The quality score of certain keywords also has to be taken into account. There are many factors that affect the quality score. For example how relevant is the keword to the text ad and also how relevant is the keyword to the landing page? What is the keyword’s commercial value i.e. how much competition is there in that particular industry?
Finally it’s important to look at the click through rate (CTR) of your chosen keywords. And then you have to consider your campaign performance history. What is the overall CTR of all the adverts and keywords in your account?
With increased competition the quality score of certain hot keywords becomes lower. Therefore you have to bid more money for that keyword to push it to appear in a higher position thus pushing up the CPC.
In general it is becoming more expensive to maintain a higher position on Baidu’s paid ads within certain competitive industries. However, there are a number of ways to maintain a high position on Baidu. One way is by cleverly selecting your keywords. Using fallow ground increases the chances of more seeds growing and obtaining a better yield; the same is true of Baidu pay per click. Finding and exploiting uncompetitive keywords can help lower your CPC.
Another way to improve keyword quality score is to add new creatives to the ad group and to optimise the landing page of the website. By adding new creatives i.e. changing and improving the title and descriptions that appear on the Baidu ads, you try to make the keywords more relevant to the text ad and the landing pages thus improving the keyword quality score.
Desktop versus mobile
There is currently a migration away from desktop to mobile and this spells danger for Baidu. The reason this is dangerous for Baidu is because the company now has to compete in the mobile arena with Alibaba and Tencent. These two giants have been slugging it out to dominate this space during 2013. It is also now clear why Baidu wants to be involved with Tizen.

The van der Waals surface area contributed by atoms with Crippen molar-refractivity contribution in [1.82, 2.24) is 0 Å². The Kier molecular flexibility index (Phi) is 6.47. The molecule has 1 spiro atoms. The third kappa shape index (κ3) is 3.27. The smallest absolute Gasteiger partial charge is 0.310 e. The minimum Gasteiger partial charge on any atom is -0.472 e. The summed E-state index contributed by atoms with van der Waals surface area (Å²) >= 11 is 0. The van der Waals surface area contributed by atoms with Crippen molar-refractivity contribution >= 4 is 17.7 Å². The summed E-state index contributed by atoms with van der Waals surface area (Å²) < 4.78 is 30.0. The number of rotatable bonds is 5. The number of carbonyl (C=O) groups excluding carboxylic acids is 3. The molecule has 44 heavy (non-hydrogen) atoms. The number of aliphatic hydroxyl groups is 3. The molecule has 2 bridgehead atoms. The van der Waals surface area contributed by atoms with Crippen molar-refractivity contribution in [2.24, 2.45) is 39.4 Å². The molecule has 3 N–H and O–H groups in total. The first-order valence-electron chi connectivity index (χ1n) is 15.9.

The question for Baidu is how to monetise the mobile market like they have on desktop. Lets compare two industries for which we have data: travel and tourism and financial services.
I’m going to compare the CPC between desktop and mobile for these two industries. Lets start with financial services. During January this year the average CPC rate on desktop was 2.16RMB. During the same period the average CPC rate on mobile was 0.55RMB.
The differences between desktop and mobile are even starker for the travel and tourism industry. During the same period, January 2014, the average CPC rate on desktop was 4.71RMB. This is compared to an average CPC rate on mobile of 0.94RMB.
Our data suggests that the CPC on desktop is much greater than on mobile. But why is this? The fact that more Internet users access the Internet via mobile than desktop, but it costs less to advertise on mobile seems counterintuitive. Well, there are many reasons for this.
The fact that companies like Alibaba and Tencent are able to keep their users within their own apps and away from Baidu’s search engine is one reason for this discrepancy. Alibaba has apps for Taobao and Tmall and therefore don’t use Baidu. Users go direct to the source rather than searching using keywords.
By the end of 2013 the percentage of Chinese users accessing the Internet via mobile grew to 81 per cent. But it’s clear that Baidu is missing out on this revenue stream. Baidu must make inroads into mobile if it is to diversify and compete in the future.
Chinese users are clearly moving away from using desktops and laptops and therefore Baidu’s search engine. Some still use Baidu’s search engine app on mobile, but increasingly people are changing the way they search online.
The Glorious revolution
In 1688 the Glorious revolution was a bloodless revolution that set Britain on the path to constitutional monarchy and parliamentary democracy. It was a period of relative calm after the events of the execution of Charles I. Perhaps the same thing in happening in China with Baidu.
Baidu is facing problems from many angles, but is well placed to handle the situation. It’s involvement with the Tizen Association means it can begin to make inroads into the mobile market. Pay per click is still seen as vital for new businesses moving into China while their SEO efforts bear fruit.
If Baidu can adapt and diversify from just being a search engine then it can maintain its place as the undisputed Internet King of the Middle Kingdom.
What's your opinion of these trends? Do you think there's anything else important to add? Please leave a comment below.